We shared this article as it really breaks down the concept of marketing today. Using the cruise business Robin details how understanding your customer is important to your success.
The more you can find out about your customer the better you can serve them.
Marketing is one of the keys to travel agents’ success, yet they routinely cite it as one of their greatest challenges—if not the greatest.
“There are very few people who get into travel because of their marketing abilities,” said Cruise Planners Vice President of Strategic Development Scott Koepf. “They do so because they love to travel and they love to help people.”
How then, can agents arrive at a successful marketing scheme? Host and franchisor marketing experts and savvy agents contend the answer hinges on key strategies and practices.
First, they must recognize the significant difference between acquiring new clients and retaining current ones—something that some agents haven’t been doing, Koepf said. “They [require] two very different approaches. When clients want to buy travel, the whole world is their oyster; so marketing is the primary thing to get their attention. But most agents say anyone who travels—anyone with money—is their target. That’s failing from the very beginning.”
Targets should be narrower than say, such categories as Millennials, and can include a geographic area, a special interest or a destination, he said.
Once agents turn targets into actual clients, it is imperative that they personalize their communications with them in order to retain them. “If clients come back from a luxury trip and get a welcome-home call and the next email the agent sends is for a mass-market cruise or an all-inclusive, that tells them ‘I have no idea who you are,’” Koepf said.
Rosemarie Reed, vice president of marketing & strategic partners for Dream Vacations, CruiseOne and Cruises Inc., agreed that targeting is key. “First, we establish who we are marketing to—for example, existing clients whom we already have a relationship with or new prospects who are in the vacation-planning process but have not transacted with us yet,” she said.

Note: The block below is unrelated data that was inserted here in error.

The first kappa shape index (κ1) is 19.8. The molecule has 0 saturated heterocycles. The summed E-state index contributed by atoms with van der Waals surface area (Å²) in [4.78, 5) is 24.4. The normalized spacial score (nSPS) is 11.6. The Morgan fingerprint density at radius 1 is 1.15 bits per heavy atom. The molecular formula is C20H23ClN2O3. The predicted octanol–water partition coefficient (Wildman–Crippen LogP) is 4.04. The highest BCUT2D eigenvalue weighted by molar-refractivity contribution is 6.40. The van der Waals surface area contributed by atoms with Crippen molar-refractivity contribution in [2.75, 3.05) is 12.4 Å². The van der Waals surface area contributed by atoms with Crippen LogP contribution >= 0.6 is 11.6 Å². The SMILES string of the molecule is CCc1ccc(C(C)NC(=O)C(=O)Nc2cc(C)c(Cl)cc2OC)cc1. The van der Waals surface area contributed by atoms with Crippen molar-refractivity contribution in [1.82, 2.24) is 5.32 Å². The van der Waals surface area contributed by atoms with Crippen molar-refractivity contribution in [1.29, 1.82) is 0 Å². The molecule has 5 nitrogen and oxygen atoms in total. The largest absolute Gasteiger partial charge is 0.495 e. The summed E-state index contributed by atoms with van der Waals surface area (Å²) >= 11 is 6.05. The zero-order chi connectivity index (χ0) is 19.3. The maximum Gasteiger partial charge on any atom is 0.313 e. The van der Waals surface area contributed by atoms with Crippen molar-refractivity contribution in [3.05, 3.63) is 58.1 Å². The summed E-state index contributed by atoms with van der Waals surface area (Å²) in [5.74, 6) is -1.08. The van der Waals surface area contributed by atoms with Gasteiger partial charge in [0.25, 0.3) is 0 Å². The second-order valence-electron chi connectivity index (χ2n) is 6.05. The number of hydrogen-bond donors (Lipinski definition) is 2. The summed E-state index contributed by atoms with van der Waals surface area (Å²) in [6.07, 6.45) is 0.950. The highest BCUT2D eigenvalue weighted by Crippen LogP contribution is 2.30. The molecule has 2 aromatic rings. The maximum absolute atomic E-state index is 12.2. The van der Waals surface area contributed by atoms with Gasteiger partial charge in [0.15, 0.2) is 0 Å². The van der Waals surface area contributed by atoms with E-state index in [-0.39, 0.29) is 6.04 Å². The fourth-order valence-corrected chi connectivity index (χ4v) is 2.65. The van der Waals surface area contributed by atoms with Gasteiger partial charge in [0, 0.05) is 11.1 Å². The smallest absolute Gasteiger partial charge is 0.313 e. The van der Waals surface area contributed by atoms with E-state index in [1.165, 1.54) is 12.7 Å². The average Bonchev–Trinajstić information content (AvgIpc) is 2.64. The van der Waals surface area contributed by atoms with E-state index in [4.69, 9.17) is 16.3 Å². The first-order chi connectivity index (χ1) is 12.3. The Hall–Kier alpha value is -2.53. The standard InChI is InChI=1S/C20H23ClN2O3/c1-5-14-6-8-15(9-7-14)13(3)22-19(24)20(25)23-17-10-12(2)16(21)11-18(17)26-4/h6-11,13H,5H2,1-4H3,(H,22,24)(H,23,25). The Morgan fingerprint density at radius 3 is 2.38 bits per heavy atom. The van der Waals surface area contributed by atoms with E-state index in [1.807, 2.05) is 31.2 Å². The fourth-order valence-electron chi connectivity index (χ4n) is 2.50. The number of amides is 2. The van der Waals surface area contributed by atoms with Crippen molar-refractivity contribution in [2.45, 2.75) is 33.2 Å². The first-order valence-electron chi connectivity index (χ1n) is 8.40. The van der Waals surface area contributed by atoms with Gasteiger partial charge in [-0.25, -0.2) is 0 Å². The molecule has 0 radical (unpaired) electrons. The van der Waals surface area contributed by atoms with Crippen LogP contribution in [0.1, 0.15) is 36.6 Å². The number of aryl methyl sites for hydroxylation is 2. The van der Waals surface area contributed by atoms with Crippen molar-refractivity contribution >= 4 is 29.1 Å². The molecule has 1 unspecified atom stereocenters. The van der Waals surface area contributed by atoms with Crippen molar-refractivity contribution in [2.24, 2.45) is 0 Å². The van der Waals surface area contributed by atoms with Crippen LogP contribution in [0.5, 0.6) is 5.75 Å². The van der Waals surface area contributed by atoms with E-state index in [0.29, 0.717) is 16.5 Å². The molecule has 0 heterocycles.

“Second, we use data to tell us as much as possible about the audience we have identified; for example, analytics, historical booking patterns, online behaviors, etc. Finally, some may establish the budget first, but we identify goals and audience first and then our budget—because there are ways you can get creative with budget to reach the most qualified people in multiple ways versus having your budget determine how many people you can reach.”
Once a target is established, agents should consider their travelers’ demographics, said Cris De Souza, Nexion’s vice president of sales and marketing. “For example, Gen Y and Millennials spend more of their time on Instagram, while Gen X and Boomers spend more time on Facebook.”
When it comes to specific marketing vehicles, agents should never discount direct mail. “Believe it or not, good oldfashioned direct mail is back in a big way with all generations,” she said. “Keys to successful direct-mail marketing include personalization—making [a mailing piece] look like it was made just for [the recipient] and sent by you—with stunning visual imagery and engaging curated content with a compelling call to action.”